How much do you care about the security of that data in that file? Or the integrity of the file itself?
Why wouldn't you use either of those two options?
External Authentication is the only other option to using a default account in the File Options or using FileMaker Account Authentication. External Authentication relies on the network's system of user authentication, which varies with the OS.
Go to FMI's Knowledge Base at:
Do a search on "external authentication" for online help documentation from FMI.
I'm going to try and better explain my issue, try and bear with me. So the person I'm deesigning this for wants to have a log in script ONLY, NOT the FileMaker log-in. This is because he wants to have an option for a user to create a new account without having to enter the file as someone else that has privleges, create their account, and then be able to login.
The way he "sees" it working is like this: the file is opened to a generic log-in page. The user either has the option to log-in if they already have an account or to create an account if they do not. The login works by comparing email addresses and passwords to records already saved in the CRM that is tied to this program. To log-in, the password and email are saved as variables and compared to the respective record in the CRM, if it does not exist they cannot log-in, if it does they are in to our homepage customized to their account. If they do NOT have an account, WHERE I AM HAVING ISSUES, it takes them to a separate layout. Here they enter the email address they gave to the employee to add into our CRM then type in their selected password. When they are finsihed, they hit a button CREATE ACCOUNT that fires a script to create an account for them with that email address and password, creates the same account in our external data sources, and then runs the re-login script to put them in. However, I cannot do any of this if they have to be logged in before they can do anything.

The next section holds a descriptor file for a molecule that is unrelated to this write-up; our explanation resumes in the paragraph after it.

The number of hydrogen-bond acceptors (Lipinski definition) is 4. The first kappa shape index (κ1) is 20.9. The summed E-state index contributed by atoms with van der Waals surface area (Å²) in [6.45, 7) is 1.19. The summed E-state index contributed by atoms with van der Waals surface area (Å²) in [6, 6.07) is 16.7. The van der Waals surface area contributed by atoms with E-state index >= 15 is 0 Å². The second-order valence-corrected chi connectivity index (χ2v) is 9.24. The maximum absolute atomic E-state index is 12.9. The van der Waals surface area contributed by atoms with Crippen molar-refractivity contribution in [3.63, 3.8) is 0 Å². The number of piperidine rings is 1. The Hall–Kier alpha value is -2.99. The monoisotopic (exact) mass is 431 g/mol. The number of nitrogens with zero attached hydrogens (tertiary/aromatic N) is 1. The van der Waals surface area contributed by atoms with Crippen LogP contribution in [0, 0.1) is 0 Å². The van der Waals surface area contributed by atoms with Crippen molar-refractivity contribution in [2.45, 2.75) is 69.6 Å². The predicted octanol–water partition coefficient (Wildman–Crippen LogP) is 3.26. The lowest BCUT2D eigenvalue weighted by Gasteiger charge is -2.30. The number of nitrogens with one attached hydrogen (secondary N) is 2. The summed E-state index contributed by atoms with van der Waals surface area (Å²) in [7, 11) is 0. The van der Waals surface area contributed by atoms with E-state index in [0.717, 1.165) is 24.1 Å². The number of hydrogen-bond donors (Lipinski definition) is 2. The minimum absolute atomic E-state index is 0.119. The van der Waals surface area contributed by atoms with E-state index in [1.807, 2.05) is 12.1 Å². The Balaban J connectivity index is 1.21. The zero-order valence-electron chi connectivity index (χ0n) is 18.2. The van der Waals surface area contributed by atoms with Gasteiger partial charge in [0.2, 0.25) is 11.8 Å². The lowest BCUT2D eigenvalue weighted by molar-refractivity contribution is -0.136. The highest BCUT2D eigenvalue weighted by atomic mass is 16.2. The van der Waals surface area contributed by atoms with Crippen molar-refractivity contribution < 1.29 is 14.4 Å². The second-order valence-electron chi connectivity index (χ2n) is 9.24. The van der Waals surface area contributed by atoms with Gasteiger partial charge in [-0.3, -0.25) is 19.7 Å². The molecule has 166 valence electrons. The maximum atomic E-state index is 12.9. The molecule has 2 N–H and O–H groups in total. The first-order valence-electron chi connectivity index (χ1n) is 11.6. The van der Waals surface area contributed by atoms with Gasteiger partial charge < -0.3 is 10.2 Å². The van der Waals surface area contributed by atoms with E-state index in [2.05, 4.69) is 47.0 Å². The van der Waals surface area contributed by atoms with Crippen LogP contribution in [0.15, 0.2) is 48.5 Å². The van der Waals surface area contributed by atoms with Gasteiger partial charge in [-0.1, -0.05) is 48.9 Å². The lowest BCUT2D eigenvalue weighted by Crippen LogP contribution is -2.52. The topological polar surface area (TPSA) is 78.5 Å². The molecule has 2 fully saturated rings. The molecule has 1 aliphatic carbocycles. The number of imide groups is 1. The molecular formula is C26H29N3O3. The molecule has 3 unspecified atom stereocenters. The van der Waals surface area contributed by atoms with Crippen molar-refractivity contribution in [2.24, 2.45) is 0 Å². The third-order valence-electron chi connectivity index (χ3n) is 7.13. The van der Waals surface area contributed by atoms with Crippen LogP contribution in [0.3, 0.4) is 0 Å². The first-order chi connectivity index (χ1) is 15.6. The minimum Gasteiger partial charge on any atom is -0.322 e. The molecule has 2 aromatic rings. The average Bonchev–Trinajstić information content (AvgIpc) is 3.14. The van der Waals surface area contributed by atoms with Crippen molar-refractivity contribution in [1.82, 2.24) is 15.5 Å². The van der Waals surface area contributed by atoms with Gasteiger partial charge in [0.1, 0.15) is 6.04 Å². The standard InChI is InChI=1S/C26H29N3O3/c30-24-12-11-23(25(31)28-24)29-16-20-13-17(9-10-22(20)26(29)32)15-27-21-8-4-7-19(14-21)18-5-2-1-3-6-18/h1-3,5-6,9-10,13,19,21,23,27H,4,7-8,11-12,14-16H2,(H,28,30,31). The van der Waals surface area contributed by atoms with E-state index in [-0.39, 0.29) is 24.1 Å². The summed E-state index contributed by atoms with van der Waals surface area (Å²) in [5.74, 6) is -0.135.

Any ideas? Am I going down a misguided track here?
I'm sure others will speak to the wisdom of this approach, I'll just give you the rope. Please note, you should not be saving passwords in the file. It sounds like that's happening with the CRM.
Create an account that has access to *ONLY* a) your login layout and b) a global table which the login layout is based and c) 3 scripts: an OnFirstWindowOpen script, the login script, the create account script. Set the File Options to open with that account.
Someone opens the file and they're auto-logged into to this limited account. The FirstWindow Open script takes them to the login layout. The create account script needs be run with the "Run script with full access privileges" checkbox set.
There are some security weaknesses in this method. You'll have to decide if the tradeoff is worthwhile.
David Jondreau has you headed in the right direction.
My ideas and remaining questions are:
- Do you really need to create these accounts in the external data sources, or would it be better to let the external data sources open with defaults, but make all of the interface file (the first file where the account is verified/created) limited access based on having a valid account?
- I have used similar systems to what D.J. mentioned with files designed to be used by single users on local systems, but included a script step which, after creating the new account with access to the data, also removed the default account, so no one else could then open it once the single-user had set up their own account/password credentials. This made a password-secured single-user file even though no personalization had yet been made to the accounts when it left my hands.
- If this is indended for some on-line access, where you essentially want users to register, you don't even need accounts. You can set it up with a valid user table, have the scripts check that the user exists and has matched some pin-code/password in their own record, then set global variables which are used to control file access/security. If no record matches, let them create their own user record with their name/email and personal access code, then set the global variables to give them proper access using Record Level Access (RLA) via the Manage Security privilege group used for the auto login.